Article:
4. You don’t need to graduate to get a job

This is the best part. Unlike an undergrad degree that you apparently “need” to get a boring sales job (and drown in a sea of debt), the advertising industry could care less. Of course, this is both good and bad because now I feel like an idiot who wasted four years throwing money into a pit filled with smelly freshman and cheap beer.

Aside from that, though, you can freelance while you’re in school to make extra cash. Or quit school early if a company deems you worthy of a job. Or quit again and start your own business. It’s a great feeling to not be tied down to a degree, despite what your parents might tell you. (For the last time ma, I never got a master’s).

However, there are portfolio schools (like VCU and a specific Miami Ad School degree), that will give you a master’s. But let’s be honest, you only want that to shut your parents up.

 

5. Portfolio School is actually fun

Portfolio school is a lot of work sometimes. But the good thing is it’s really, really fun.

If you go to Miami Ad School, you get to travel around the world doing internships. A couple of our writers did internships in Tokyo, Amsterdam, Australia, Miami, New York, LA, and Hong Kong. It’s insane.

But whatever portfolio school you go to, you’ll have a hell of a time. You’ll make connections that will last a lifetime, you’ll travel and work in places you never knew existed, and you’ll never be able to fully explain to your mom what exactly it is you do.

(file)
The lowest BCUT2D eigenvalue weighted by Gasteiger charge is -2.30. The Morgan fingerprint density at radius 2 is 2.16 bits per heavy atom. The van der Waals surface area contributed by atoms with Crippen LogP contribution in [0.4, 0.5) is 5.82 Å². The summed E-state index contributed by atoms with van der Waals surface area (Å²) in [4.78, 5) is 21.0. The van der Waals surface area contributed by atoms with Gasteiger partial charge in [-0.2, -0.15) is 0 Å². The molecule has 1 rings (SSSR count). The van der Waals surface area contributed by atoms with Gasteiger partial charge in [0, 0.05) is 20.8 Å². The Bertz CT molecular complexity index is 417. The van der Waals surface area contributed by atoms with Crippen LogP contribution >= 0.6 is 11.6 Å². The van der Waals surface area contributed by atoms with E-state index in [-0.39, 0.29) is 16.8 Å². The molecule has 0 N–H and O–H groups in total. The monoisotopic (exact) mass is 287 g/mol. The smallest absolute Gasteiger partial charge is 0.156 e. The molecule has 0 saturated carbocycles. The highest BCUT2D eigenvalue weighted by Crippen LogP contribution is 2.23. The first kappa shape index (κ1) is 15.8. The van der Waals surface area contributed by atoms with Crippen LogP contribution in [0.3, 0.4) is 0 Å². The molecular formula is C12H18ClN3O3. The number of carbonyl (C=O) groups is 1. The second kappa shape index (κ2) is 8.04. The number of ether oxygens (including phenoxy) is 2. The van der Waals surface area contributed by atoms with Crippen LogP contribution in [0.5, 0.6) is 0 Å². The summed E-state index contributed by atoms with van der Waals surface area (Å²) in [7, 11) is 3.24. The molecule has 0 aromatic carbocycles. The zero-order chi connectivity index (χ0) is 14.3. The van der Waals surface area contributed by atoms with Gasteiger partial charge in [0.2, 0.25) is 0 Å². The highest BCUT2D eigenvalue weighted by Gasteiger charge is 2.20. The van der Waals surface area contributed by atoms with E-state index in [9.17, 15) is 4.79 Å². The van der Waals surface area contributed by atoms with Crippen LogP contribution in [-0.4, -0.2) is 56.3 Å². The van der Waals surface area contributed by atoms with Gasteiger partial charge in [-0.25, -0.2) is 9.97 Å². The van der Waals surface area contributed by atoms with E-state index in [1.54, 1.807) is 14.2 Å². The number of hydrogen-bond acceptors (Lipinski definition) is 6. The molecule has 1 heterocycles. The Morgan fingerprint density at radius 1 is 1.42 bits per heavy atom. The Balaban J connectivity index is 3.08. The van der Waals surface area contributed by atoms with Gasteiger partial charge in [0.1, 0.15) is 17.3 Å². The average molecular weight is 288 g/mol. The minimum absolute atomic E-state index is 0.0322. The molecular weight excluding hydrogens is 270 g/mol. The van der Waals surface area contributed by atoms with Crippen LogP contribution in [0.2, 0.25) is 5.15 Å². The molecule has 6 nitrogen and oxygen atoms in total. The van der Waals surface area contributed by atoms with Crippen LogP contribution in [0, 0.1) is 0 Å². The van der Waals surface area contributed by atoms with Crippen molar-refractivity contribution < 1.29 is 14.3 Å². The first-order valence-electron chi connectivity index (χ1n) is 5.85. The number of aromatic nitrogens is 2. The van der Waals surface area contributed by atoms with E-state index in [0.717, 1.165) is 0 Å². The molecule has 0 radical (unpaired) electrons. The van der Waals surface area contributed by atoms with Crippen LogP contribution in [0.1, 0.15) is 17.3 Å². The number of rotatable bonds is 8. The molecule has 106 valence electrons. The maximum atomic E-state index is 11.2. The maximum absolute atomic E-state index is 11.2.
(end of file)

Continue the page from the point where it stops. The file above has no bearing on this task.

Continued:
How much do agencies pay??

Let's talk about something that's actually useful to you: salaries. 

I have no idea why there's so much stigma around this topic, but it needs to end. Students have the right to know how much they'll be making without people accusing them of "selling out" and "only caring about money." Fuck that. Money pays for beer.

It's also dangerous for you guys to go in blind and potentially be taken advantage of and underpaid. So here are some salary stats from a 2015 salary survey by VCU:

As you can see, as a junior CW or AD (copywriter and art director), you seem to earn an average of $49-50k per year. But fear not! Life gets better. Also you can make bank if you freelance.

View the full survey on VCU's website. Thanks for being awesome VCU!

And thank you for being awesome, little shits. Now go forth and prosper. Literally. 

 

Q&A times

Jereek asks:

"What was your overall experience like getting your first job?"

Hi Jereek. Nice to comment with you.

Work is slow today, so I'll give you the long answer. 

Little bit of background on me: